They teach you a lot of things in school, but one topic they don’t teach as a core requirement is financial management. How many people do you know who are struggling financially, are bad at managing money or are in debt? Recent statistics show the average American has $16,748 in credit card debt and an average total household debt (including mortgages) of $134,643. Those balances can take decades, if not a lifetime, to pay off. Financial issues are a major cause of stress and are absolutely a matter of health. We should be managing our money the same way we would manage our diet or fitness routine. Here are our tips for staying financially healthy.
Live Below Your Means
First and foremost, live below your means. Unless you have millions of dollars (liquid) sacked away, you are not “rich,” so don’t get too comfortable. Money has a tendency to disappear fast, so don’t get ahead of yourself just because you got a $20k bonus check. It’s always better to under-spend than to overspend. Find ways to keep your monthly overhead low and eliminate any unnecessary expenses. Which brings us to the next topic..
$50 for drinks, $25 on Seamless (twice a day), $100 on a pair of high heels (you don’t need) all adds up. Frivolous spending is never worth it. Know when to skip happy hour, cook at home as much as you can, and only buy shoes if you need them. Buying a bunch of unnecessary stuff when you could be saving your money for your future is always a bad idea in hindsight. This isn’t being cheap; this is being responsible.
Everyone knows carrying a balance on credit cards and getting in debt is one of the biggest ways we can get in trouble with money. It happens, but in order to get out, you need to stay on top of interest rates and charges on your credit card(s). It can be easy to look away and just pay the monthly minimum, but avoiding your balance and monthly interest charges (which often fluctuate) can keep you in debt longer. Instead, analyze your credit cards and interest rates and see if you can transfer balances or find a way to pay off higher interest cards first. Even getting a personal loan with a lower interest to pay off high rate cards is better than drowning in 20%+ interest every month. Also look into ways you can cut your expenses to pay down your balance. Whether that’s downsizing your living space or cutting out your morning latte from Starbucks.
We’re all going to get old and have to eventually retire. We know when you’re 20 or 30 something, that seems like eons away, but it creeps up much faster than you think. Starting a savings or retirement plan when you’re young can ensure you have the money you need to live comfortably when you’re older. How much you need to save can vary widely depending on your current investments, home equity, income, and expenses. Use this calculator to help you determine how much you need to save each year for a comfortable retirement.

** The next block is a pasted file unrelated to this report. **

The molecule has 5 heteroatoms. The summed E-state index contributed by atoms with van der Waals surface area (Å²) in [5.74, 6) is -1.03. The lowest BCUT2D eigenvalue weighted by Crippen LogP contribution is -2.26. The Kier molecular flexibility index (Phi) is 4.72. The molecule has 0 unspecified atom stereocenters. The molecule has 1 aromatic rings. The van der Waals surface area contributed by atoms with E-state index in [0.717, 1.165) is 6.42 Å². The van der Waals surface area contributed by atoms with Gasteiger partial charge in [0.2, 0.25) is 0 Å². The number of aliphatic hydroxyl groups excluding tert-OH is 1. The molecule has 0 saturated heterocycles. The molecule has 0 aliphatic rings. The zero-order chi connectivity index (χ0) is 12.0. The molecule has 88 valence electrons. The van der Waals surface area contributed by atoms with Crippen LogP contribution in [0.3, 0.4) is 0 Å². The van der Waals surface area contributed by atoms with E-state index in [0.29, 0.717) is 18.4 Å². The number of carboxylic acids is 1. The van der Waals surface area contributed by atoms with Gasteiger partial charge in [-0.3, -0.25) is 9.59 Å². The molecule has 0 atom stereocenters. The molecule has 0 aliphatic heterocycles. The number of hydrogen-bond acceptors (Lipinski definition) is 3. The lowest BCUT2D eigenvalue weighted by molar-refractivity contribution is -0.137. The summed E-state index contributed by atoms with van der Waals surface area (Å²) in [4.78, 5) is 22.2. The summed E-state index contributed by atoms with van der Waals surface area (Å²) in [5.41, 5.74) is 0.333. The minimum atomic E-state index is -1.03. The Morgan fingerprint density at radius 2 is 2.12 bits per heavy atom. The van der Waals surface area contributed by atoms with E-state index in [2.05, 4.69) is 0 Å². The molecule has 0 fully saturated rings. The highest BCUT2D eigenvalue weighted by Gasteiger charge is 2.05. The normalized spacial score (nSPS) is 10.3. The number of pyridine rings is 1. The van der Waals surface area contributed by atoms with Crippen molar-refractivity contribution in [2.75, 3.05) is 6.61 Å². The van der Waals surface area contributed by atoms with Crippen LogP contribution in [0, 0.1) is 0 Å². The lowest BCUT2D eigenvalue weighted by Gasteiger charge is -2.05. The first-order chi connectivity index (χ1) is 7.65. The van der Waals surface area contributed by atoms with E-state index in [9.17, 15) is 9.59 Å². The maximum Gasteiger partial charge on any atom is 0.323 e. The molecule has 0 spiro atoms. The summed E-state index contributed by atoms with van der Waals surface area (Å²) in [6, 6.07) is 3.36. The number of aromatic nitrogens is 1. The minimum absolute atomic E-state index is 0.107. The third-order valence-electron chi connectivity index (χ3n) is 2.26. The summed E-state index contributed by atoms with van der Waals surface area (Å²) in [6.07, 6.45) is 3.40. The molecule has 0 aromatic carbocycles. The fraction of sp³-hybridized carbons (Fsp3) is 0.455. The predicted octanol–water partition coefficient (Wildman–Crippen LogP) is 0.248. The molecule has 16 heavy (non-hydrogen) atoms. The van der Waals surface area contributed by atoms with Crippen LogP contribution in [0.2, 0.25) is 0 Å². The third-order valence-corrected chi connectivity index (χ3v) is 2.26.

Create Multiple Income Streams
Living off one income source is no longer the reliable way to stay on top of your finances. Lay offs, company closings, and job loss are a reality of the current employment environment. In other words, don’t rely on that steady paycheck because it might not be there one day. Instead find ways to expand your income streams. You can pick up a “side hustle,” invest your money, get a temporary second job or learn how to day trade. Whatever you do, find a way to create multiple income streams and make your money work for you. This is the best way to stay ahead of your finances and keep your bank account healthy.
Partner’s Debt/Financial Habits
This can be a tricky subject, especially if you’re early on in a relationship. However, it is a subject that needs to be breached eventually. Especially if you plan on marrying the person or notice their spending habits are less than desirable. If you find your partner is a frivolous spender, has a ton of debt and a history of money problems, it is absolutely a reason to be alarmed. Money habits, like other personality traits, are developed early and can be hard to break. Of course, many of us make dumb financial mistakes when we’re young, but if someone has a history of compulsive shopping or is always broke, it may be time to have a talk with them and reassess your relationship. Before you say, “that’s so superficial,” keep in mind that a large majority of divorces are caused by money problems, so yes, money matters in relationships. If your partner has a history of being a careless, impulsive spender, they are likely careless and impulsive in other ways, too. This is a red flag that should not be ignored.
For most of us, housing is our biggest monthly expense. As a rule, you shouldn’t be spending more than 30% of your monthly net income on your rent or mortgage payment. We know you really want that Soho loft or that McMansion, but at the end of the day a heavy housing payment can be financially crippling and can stress you out. What’s the point of having that big home if you’re too burdened to enjoy it? Instead, live below your means, save up, and when you can afford it, upgrade. It’s a much better plan than stressing yourself out on a place you can’t afford.
Credit Score & Report
Do you know your credit score and have you checked your credit report lately? You should -as it could be the difference between securing an apartment, getting lower interest rates or getting hired for that job you want. And as we said before, you can even scare off your future spouse by having an irresponsible financial history. Bottom line, a low FICO score and bad credit will cost you big time in the future. Luckily, it’s very easy to stay on top of both. Many sites such as Credit Sesame offer free credit reports and monitoring, so you can keep track on what’s going on with your credit. You can sign for free here.